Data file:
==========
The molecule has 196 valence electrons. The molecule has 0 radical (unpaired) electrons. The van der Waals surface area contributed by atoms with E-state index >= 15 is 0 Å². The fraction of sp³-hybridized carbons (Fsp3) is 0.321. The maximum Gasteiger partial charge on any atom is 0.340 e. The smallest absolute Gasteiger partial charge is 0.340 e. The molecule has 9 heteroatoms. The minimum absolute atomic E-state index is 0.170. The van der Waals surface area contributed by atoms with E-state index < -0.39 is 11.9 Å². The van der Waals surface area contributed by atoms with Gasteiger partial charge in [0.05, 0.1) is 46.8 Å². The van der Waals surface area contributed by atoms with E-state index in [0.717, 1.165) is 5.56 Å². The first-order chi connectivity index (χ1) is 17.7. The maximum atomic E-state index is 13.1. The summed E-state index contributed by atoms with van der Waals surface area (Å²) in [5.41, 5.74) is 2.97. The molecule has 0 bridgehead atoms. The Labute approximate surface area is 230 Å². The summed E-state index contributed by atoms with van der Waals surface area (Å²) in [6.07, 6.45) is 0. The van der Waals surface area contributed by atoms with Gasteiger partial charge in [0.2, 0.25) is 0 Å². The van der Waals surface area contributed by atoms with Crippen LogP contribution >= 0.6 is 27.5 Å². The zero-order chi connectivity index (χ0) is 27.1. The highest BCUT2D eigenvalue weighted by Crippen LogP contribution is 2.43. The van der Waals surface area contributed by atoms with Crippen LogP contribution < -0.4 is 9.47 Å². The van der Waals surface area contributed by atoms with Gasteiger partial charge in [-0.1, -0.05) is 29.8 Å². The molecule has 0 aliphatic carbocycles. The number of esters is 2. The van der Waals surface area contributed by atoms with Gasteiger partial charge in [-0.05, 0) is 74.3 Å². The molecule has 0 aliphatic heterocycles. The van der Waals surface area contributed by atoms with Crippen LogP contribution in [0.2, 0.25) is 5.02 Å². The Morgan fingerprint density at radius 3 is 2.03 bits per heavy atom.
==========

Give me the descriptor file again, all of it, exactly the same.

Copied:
The molecule has 196 valence electrons. The molecule has 0 radical (unpaired) electrons. The van der Waals surface area contributed by atoms with E-state index >= 15 is 0 Å². The fraction of sp³-hybridized carbons (Fsp3) is 0.321. The maximum Gasteiger partial charge on any atom is 0.340 e. The smallest absolute Gasteiger partial charge is 0.340 e. The molecule has 9 heteroatoms. The minimum absolute atomic E-state index is 0.170. The van der Waals surface area contributed by atoms with E-state index < -0.39 is 11.9 Å². The van der Waals surface area contributed by atoms with Gasteiger partial charge in [0.05, 0.1) is 46.8 Å². The van der Waals surface area contributed by atoms with E-state index in [0.717, 1.165) is 5.56 Å². The first-order chi connectivity index (χ1) is 17.7. The maximum atomic E-state index is 13.1. The summed E-state index contributed by atoms with van der Waals surface area (Å²) in [5.41, 5.74) is 2.97. The molecule has 0 bridgehead atoms. The Labute approximate surface area is 230 Å². The summed E-state index contributed by atoms with van der Waals surface area (Å²) in [6.07, 6.45) is 0. The van der Waals surface area contributed by atoms with Gasteiger partial charge in [0.2, 0.25) is 0 Å². The van der Waals surface area contributed by atoms with Crippen LogP contribution >= 0.6 is 27.5 Å². The zero-order chi connectivity index (χ0) is 27.1. The highest BCUT2D eigenvalue weighted by Crippen LogP contribution is 2.43. The van der Waals surface area contributed by atoms with Crippen LogP contribution < -0.4 is 9.47 Å². The van der Waals surface area contributed by atoms with Gasteiger partial charge in [-0.1, -0.05) is 29.8 Å². The molecule has 0 aliphatic carbocycles. The number of esters is 2. The van der Waals surface area contributed by atoms with Gasteiger partial charge in [-0.05, 0) is 74.3 Å². The molecule has 0 aliphatic heterocycles. The van der Waals surface area contributed by atoms with Crippen LogP contribution in [0.2, 0.25) is 5.02 Å². The Morgan fingerprint density at radius 3 is 2.03 bits per heavy atom.